In the late 1800s, a German high school mathematics instructor and amateur horse trainer, Wilhelm von Osten, had a horse that he claimed was able to perform arithmetic and other intellectual tasks. Clever Hans, an Orlov Trotter, was said to have been taught to add, subtract, multiply, divide, work with fractions, tell time, spell, read, and understand German. Questions were asked orally and in writing, and the horse answered by tapping his foot.
Von Osten exhibited Hans to large and enthusiastic crowds throughout Germany, never charging admission. In 1904, The New York Times reported on the horse’s amazing abilities.
The German board of education appointed philosopher and psychologist Carl Stumpf to investigate von Osten’s scientific claims. He formed the Hans Commission, a panel of 13 people who concluded that no tricks were involved in the horse’s performance.
Wilhelm von Osten and Clever Hans.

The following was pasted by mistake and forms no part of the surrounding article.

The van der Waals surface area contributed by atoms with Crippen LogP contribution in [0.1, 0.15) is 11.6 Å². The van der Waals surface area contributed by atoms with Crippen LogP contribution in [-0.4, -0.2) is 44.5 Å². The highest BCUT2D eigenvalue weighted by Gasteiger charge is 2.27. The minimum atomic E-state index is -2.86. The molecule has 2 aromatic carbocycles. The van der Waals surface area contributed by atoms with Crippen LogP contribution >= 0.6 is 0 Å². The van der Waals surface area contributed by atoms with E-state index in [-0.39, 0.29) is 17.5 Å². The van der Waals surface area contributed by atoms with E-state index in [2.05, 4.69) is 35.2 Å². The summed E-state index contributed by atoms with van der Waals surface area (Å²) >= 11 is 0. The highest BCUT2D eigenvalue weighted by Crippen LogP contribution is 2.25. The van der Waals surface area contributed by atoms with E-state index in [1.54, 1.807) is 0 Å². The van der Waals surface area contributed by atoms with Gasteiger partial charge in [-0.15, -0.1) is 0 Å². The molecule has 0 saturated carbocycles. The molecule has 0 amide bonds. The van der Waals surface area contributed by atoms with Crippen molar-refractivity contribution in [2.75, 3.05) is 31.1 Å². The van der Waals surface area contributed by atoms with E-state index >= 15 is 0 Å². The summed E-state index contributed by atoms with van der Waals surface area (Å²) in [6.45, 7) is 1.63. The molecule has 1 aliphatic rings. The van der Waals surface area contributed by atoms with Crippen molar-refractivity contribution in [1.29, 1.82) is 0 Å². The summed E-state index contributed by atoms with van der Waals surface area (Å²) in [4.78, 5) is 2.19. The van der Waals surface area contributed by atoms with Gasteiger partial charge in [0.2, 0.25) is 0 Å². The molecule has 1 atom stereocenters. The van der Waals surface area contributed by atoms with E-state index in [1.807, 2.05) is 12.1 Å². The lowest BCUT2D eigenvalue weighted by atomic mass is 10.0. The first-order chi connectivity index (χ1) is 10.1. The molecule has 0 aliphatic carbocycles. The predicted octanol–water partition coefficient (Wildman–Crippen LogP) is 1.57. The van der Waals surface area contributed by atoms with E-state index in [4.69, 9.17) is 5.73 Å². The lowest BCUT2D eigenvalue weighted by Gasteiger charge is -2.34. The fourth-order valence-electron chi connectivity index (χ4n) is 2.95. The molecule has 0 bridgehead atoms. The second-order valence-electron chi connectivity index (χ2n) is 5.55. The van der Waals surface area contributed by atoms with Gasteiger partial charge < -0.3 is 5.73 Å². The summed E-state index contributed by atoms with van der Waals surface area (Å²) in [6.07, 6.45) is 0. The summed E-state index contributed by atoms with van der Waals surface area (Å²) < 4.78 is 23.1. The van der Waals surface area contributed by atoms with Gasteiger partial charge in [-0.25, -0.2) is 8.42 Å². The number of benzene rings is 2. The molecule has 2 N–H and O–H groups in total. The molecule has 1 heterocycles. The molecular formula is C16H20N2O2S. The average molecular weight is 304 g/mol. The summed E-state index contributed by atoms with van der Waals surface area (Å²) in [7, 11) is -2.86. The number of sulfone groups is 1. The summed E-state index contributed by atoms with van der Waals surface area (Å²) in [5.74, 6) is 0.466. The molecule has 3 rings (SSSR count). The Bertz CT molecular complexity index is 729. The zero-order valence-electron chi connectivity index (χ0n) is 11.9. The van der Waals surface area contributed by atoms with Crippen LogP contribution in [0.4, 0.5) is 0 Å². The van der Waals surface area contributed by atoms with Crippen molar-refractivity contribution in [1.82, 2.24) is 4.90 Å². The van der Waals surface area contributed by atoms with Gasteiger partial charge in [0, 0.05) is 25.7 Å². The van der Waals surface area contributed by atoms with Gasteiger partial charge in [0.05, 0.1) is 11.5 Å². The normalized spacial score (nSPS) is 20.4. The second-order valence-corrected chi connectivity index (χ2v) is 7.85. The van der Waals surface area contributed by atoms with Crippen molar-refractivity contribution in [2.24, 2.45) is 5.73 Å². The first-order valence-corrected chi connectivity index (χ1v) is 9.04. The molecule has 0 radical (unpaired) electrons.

A formal investigation in 1907 by psychologist Oskar Pfungst demonstrated after many trials that the horse could get the correct answer even if von Osten did not ask the questions, and got the right answer 89 percent of the time when von Osten knew the correct answer and the horse could see him. When von Osten did not know the answers, Hans got the correct answer only six percent of the time.
When the questioner’s behaviour was closely examined, it showed that he made small involuntary postural and expression changes when the horse approached the right answer. The horse was watching the reactions of his trainer and responding directly to involuntary cues in the trainer’s body language rather than actually performing the mental tasks. The trainer was completely unaware that he was providing these cues.
The Clever Hans Effect is as likely to occur in experiments with humans as with animals, and continues to be important knowledge in the “observer-expectancy effect” and animal cognition studies.
What are you saying to your horse?
Related: Use of Tools by Horses
Main image: Clever Hans performing in 1904.